Transvaginal pelvic mesh linked to serious complications

Important Update: Public Citizen Urges Recall of Surgical Mesh

The consumer advocacy group Public Citizen on Aug. 25, 2011, petitioned the U.S. Food and Drug Administration (FDA) to immediately ban the sale of all non-absorbable surgical mesh products used for transvaginal repair of pelvic organ prolapse (POP).

Public Citizen declared in their petition that the FDA immediately ban the sale of all non-absorbable surgical mesh designed specifically for transvaginal repair of POP and order all non-absorbable mesh manufacturers to recall the products designed for POP. The group also urged the FDA to require that all of these products be reclassified as a class III device, requiring them to go through prospective clinical trials proving they are safe and effective.

The advocacy group’s petition said that these devices were no more beneficial in POP surgery than surgery without using the mesh and had high rates of complications which often required further surgery. Sometimes the additional surgeries were unsuccessful, resulting in “life-altering harm” to these patients, the consumer advocacy group alleged.

POP is a condition that occurs in women, usually after the stress of childbirth, causing the weakened tissues of the pelvic floor to prolapse or bulge into the vagina. POP can result in pelvic discomfort, and interfere with urinary, defecatory, and sexual function in addition to other daily activities. Vaginal mesh is used to support the weakened tissue in and around the vagina to pull the organs back into their normal position.

Defective Transvaginal Pelvic Mesh

Victims of defective transvaginal pelvic mesh products are beginning to file a new wave of lawsuits against the manufacturers of the synthetic mesh, following the shocking results of a clinical study that ended in fall of 2010 after finding dangerous complications of “erosion” causing pain and infection.

The vaginal mesh products are manufacturered by several companies already named in the litigation in New Jersey that consolidates multiple cases before Judge Carol E. Higbee.  The products are sometimes used – instead of the more traditional technique of “colpopexy” – to treat pelvic organ prolapse (POP). The mesh is also used to treat stress urinary incontinence (SUI).

In October 2008, the FDA issued warnings to doctors, saying the transvaginal placement of the surgical mesh products had triggered more than 1,000 reports of adverse events associated with the products, manufactured by at least nine different companies.  At that time, the FDA still believed the problems were “rare.”  However, problems continued to mount.

In fall of 2010, medical researchers published a medical journal article revealing problems uncovered in a clinical study conducted from 2007 through 2009 (Obstetrics & Gynecology: August 2010 – Volume 116 – Issue 2, Part 1 – pp 293-303; “Vaginal Mesh for Prolapse: A Randomized Controlled Trial”; Iglesia, Cheryl B. MD, et al.).

Patients would have been better off with traditional treatment, according to the article’s lead author, Dr. Cheryl B. Iglesia, director of female pelvic medicine and reconstructive surgery at Washington Hospital Center in the District of Columbia.

“The bottom line is not only there were more complications,” Dr. Iglesia said, “but the mesh didn’t prove any better than traditional surgery.”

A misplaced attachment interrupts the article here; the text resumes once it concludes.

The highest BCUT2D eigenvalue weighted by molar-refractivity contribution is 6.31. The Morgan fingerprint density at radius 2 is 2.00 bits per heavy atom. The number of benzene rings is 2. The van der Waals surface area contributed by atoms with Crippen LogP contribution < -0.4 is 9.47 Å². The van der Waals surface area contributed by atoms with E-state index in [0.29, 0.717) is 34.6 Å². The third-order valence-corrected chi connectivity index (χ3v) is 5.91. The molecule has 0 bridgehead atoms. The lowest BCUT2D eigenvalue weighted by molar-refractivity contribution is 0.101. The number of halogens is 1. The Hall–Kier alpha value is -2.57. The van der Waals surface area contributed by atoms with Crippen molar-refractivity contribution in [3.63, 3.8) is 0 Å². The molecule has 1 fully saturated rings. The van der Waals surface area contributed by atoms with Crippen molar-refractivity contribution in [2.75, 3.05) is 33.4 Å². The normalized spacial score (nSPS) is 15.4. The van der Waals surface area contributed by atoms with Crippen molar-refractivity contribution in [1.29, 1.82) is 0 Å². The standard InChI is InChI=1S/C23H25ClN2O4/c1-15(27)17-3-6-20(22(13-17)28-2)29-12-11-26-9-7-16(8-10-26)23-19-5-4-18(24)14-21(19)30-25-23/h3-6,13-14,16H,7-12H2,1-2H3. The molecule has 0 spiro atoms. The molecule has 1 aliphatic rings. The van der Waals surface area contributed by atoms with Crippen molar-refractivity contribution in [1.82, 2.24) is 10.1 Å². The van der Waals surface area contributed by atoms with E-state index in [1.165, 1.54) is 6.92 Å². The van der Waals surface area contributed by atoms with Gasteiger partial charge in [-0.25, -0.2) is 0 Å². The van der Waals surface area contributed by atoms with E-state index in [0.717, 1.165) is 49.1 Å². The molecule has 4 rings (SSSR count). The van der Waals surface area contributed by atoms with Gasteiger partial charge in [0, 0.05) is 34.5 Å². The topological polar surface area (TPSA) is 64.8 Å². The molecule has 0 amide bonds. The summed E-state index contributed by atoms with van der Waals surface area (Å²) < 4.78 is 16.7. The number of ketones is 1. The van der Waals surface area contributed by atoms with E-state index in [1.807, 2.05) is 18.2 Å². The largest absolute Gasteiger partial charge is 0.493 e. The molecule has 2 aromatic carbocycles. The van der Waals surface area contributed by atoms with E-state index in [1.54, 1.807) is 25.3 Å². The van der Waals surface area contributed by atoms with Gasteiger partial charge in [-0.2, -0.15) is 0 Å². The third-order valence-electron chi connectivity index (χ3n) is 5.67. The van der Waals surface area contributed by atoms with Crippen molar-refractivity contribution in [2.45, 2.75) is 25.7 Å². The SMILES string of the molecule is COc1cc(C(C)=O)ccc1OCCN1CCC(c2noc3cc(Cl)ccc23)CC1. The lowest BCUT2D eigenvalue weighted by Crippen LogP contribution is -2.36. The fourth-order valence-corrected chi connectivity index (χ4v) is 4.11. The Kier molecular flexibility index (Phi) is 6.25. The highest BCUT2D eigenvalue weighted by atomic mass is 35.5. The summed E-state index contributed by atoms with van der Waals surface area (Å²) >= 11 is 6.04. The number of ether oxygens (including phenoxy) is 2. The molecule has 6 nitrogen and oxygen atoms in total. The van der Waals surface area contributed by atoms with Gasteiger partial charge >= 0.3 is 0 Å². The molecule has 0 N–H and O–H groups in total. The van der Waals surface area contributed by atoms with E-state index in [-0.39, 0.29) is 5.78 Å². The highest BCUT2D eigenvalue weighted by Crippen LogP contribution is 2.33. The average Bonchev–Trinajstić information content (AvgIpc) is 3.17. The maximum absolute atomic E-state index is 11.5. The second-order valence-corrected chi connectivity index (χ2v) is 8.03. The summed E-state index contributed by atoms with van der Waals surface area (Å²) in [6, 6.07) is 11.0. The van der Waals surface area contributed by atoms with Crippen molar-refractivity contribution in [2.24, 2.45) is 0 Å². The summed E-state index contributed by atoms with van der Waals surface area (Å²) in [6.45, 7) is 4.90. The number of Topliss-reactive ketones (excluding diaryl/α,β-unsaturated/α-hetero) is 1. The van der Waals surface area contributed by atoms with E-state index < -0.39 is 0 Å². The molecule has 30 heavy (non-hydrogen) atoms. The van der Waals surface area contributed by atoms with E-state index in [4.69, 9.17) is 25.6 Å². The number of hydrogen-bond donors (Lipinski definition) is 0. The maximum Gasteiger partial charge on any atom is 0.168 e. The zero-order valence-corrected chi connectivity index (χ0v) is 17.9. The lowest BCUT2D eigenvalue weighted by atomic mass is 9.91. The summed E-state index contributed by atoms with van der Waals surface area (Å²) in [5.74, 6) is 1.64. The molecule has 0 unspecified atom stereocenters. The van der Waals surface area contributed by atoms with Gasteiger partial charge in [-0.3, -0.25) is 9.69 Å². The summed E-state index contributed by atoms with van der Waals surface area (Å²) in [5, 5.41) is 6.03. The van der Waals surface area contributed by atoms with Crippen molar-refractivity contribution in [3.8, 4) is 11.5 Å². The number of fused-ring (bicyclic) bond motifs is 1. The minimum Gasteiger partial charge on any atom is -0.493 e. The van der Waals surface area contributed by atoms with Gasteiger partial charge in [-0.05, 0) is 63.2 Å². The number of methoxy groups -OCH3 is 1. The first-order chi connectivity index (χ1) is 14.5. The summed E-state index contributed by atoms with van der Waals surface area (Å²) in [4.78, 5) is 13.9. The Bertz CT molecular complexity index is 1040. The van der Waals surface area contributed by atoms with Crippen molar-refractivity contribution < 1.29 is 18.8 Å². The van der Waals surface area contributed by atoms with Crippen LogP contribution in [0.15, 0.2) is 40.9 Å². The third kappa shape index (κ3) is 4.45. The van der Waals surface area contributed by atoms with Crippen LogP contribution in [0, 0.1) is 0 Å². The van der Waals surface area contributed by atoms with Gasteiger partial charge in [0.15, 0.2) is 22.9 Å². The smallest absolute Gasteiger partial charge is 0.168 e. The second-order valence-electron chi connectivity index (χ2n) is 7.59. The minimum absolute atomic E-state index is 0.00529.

The researchers conducting a clinical trial of the vaginal mesh products were forced to stop the study in August 2009 before it was completed, because the problems they were seeing in patients were too severe to continue the research.  More than 15 percent of women in the study experience the dangerous and painful condition known as “erosion” in which the skin splits and the mesh protrudes.

In the earlier FDA warnings, further problems were noted:

The most frequent complications included erosion through vaginal epithelium, infection, pain, urinary problems, and recurrence of prolapse and/or incontinence. There were also reports of bowel, bladder, and blood vessel perforation during insertion. In some cases, vaginal scarring and mesh erosion led to a significant decrease in patient quality of life due to discomfort and pain, including dyspareunia.”

Lawyers at Aylstock, Witkin, Kreis & Overholtz, in Pensacola, Florida, are currently investigating the full extent of the problems associated with these pelvic mesh products, the various manufacturers involved, and all legal actions available to recover compensation for victims.  Lawyers at the firm are available to review individual cases and discuss the best course of action.


Mentor OB tape and Bard Avaulta mesh complications

Many patients have experienced problems similar to those noted above with Mentor OB Tape and the Bard Avaulta Mesh vaginal sling.

Mentor OB Tape is manufactured by the Mentor Corporation.  Bard Avaulta Mesh is manufactured by C. R. Bard, Inc.

These products are marketed as solutions for the treatment of stress urinary incontinence (SUI) and pelvic organ prolapse (POP). However, the use of these products has led to serious complications for numerous women.

The Mentor OB tape was pulled from the market in 2006, due to numerous reports of serious complications.  Lawyers for numerous victims of the Mentor OB tape products reached a settlement with the defendant manufacturer just before the first trial on related injuries was set to begin in June 2010.  Many other victims have already filed additional lawsuits, while others are still eligible to file new lawsuits.

The Bard Avaulta vaginal mesh, were among those targeted by FDA warnings issues in 2008 and the subsequent revealing report by Dr. Iglesia and colleagues in 2010, describing a clinical study ended in 2009 due to serious problems with surgical mesh use.

The Bard product is marketed as the Avaulta Anterior and Posterior Biosynthetic Support System.

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